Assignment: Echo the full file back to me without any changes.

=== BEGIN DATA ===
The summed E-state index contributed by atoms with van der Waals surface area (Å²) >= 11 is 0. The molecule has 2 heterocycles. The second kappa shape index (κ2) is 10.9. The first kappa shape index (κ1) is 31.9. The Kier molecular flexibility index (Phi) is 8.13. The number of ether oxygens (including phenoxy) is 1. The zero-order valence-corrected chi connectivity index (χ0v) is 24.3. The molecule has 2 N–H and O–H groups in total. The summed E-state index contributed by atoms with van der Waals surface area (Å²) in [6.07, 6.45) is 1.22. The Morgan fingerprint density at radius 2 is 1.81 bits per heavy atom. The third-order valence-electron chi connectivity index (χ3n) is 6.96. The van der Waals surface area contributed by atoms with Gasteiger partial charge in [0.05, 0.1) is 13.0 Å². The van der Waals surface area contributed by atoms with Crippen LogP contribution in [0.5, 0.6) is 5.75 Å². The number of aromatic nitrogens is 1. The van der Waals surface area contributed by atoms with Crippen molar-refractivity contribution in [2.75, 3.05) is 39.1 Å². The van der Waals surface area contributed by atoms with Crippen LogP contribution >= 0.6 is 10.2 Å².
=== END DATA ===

The summed E-state index contributed by atoms with van der Waals surface area (Å²) >= 11 is 0. The molecule has 2 heterocycles. The second kappa shape index (κ2) is 10.9. The first kappa shape index (κ1) is 31.9. The Kier molecular flexibility index (Phi) is 8.13. The number of ether oxygens (including phenoxy) is 1. The zero-order valence-corrected chi connectivity index (χ0v) is 24.3. The molecule has 2 N–H and O–H groups in total. The summed E-state index contributed by atoms with van der Waals surface area (Å²) in [6.07, 6.45) is 1.22. The Morgan fingerprint density at radius 2 is 1.81 bits per heavy atom. The third-order valence-electron chi connectivity index (χ3n) is 6.96. The van der Waals surface area contributed by atoms with Gasteiger partial charge in [0.05, 0.1) is 13.0 Å². The van der Waals surface area contributed by atoms with Crippen LogP contribution in [0.5, 0.6) is 5.75 Å². The number of aromatic nitrogens is 1. The van der Waals surface area contributed by atoms with Crippen molar-refractivity contribution in [2.75, 3.05) is 39.1 Å². The van der Waals surface area contributed by atoms with Crippen LogP contribution >= 0.6 is 10.2 Å².